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Votes

Tear Up and Build

Building and renovating are key themes in Vienna.

Whether it was speed humps, brick sidewalks or new parks, construction was a theme this spring and summer for the town of Vienna. Coupled with the construction theme was the town election in May, which resulted in placing two new council members on board.

Later this fall, the sniper situation dominated people's interest, as police patrolled schools and shopping centers to protect and ease people's frames of mind. When police caught two suspects, the town breathed a collective sigh of relief, with local schools, churches and organizations sending their police officers cards and goodies as thanks.

o The Northern Virginia Park Authority discussed plans in March to renovate the Washington & Old Dominion station off of Church Street. Model train enthusiasts and the park authority hope to turn the station into a museum, and install central heating in the current building. Rebuilding costs are estimated at $250,000.

"I've got lots of old tickets and time tables up to 100 years old.

And I've got about 850 photos, lots of images, all in a vault in my

office," said Paul McCray, manager of the Washington & Old

Dominion Trail for the Northern Virginia Park Authority.

o After 20 years as park and recreation director for Vienna, Richard Black retired in March 2002. He was replaced by Cathy Salgado, who came into the job with 16 years of experience in prior positions.

Under Black's tenure, the Vienna Community Center underwent two renovations, in 1988 and 1999. He also renovated several area playgrounds in the 1980s.

o Town voters elected two new citizens to the town council, in a uncontested town election in May. Laurie Genevro Cole and Edythe Frankel Kelleher were the two newest council members, with Albert Boudreau and Jane Seeman winning their re-election bids as council member and town mayor, respectively.

Then-council member Steve Briglia had originally sought re-election, but dropped out of the race to become town attorney. When Briglia dropped out to become town attorney, all candidates ran unopposed. Out of the 10,240 registered voters in Vienna, 9.6 percent of voters, or 978, voted in the May election. Cole and Kelleher were the first two new members to be elected on the board since 1997; the council appointed citizens to fill vacant seats during 1997 to 2002.

o In May, town officials learned that VDOT projects for the renovation of Branch and Beulah Roads would happen, but not for another few years. The reconstruction of Beulah Road is scheduled to come up for bid in late 2004, with estimated costs at $5,815,000. The bid for Branch Road is scheduled to come up in early 2007, with costs estimated at $4,688,000.

While Vienna mayor Jane Seeman said she was glad that the two roads were still on the list, she was disappointed that the work to improve the roads won't happen anytime soon.

"[Beulah] is eroding and it carries so much traffic that patching- that's just what it is, patching," said Seeman. "It needs complete reconstruction, down to the road bed. It needs a curb and gutter. It needs to be taken to ground zero and rebuilt."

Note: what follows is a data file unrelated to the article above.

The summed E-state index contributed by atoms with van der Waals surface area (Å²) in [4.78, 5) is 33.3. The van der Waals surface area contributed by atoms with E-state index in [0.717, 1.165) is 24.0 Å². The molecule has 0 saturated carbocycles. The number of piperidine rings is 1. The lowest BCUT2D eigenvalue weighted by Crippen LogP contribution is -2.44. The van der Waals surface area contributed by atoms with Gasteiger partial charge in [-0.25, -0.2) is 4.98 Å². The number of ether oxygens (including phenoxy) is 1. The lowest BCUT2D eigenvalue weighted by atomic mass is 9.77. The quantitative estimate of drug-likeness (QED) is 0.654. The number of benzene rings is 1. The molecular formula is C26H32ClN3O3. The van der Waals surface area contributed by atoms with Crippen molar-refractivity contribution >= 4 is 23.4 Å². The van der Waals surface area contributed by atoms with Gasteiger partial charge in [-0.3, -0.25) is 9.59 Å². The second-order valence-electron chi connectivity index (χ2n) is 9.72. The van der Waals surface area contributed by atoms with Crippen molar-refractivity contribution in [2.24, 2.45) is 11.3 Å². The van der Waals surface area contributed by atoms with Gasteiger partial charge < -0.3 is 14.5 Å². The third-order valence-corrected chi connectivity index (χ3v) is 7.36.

Since reconstruction may be later, Vienna may be forced to do more patching until 2005 on Beulah Road, as a temporary measure.

The roads are part of a six-year plan adopted by the

Commonwealth Transportation Board to improve heavily-used existing roads. VDOT said the road projects were delayed due to the economic downturn, increased funding for highway maintenance, and updated cost estimates.

o On June 19, the fire department responded to a two-alarm fire at the Vienna Inn, a neighborhood landmark. Seven fire engines were dispatched to the scene, and more than 50 firefighters brought the fire under control in around 25 minutes. Damages were estimated at $125,000.

Because the fire was concentrated in the restaurant office and the dry storage room, the Vienna Inn reopened shortly afterwards, continuing to offer its chili dogs to all. This fire was the third fire to occur in the Vienna Inn's history.

"There have been a lot of people coming through here and expressing their concern," said owner Marty Volk. "I've seen a lot of old friends who have stopped by."

o Although the initial completion date was the Halloween Parade, workers were still placing brick sidewalks and fixing utilities for the Maple Avenue Enhancement Project. The project, which runs from Park Street to East Street, began last May, and is intended to beautify the areas along the main town drag of Maple Avenue. The project extends brick sidewalks, creates brick crosswalks at intersections, and improves street lighting with ornamental fixtures, all at a cost of $5.4 million.

While construction crews were ripping sidewalks apart, area commuters and local businesses complained of the snarling traffic and slower business crews blocked lanes and closed off street entrances.

o On Saturday, July 13, the town celebrated the grand opening of a new dog park. Located on 700 Courthouse Road, all dogs will be allowed the enjoy the park's offerings, as long as they are licensed by Vienna or Fairfax County. The park, which had cost a little over $10,000 to construct, is 13,500 square feet, with a five foot fence surrounding it. The park is open from 7 a.m. until dark.

o Throughout the year, the town council approved speed humps for various neighborhood streets in Vienna. Several residents took advantage of the town's policy on speed humps, which allows residents to make a petition to create a speed hump on their street. If 75 percent of neighbors sign the petition, the town will consider their request.

Since September 2002, the town council has approved speed humps or other traffic calming measures for several streets, including Moore Avenue, Walnut Lane, Elm Street and Patrick Street.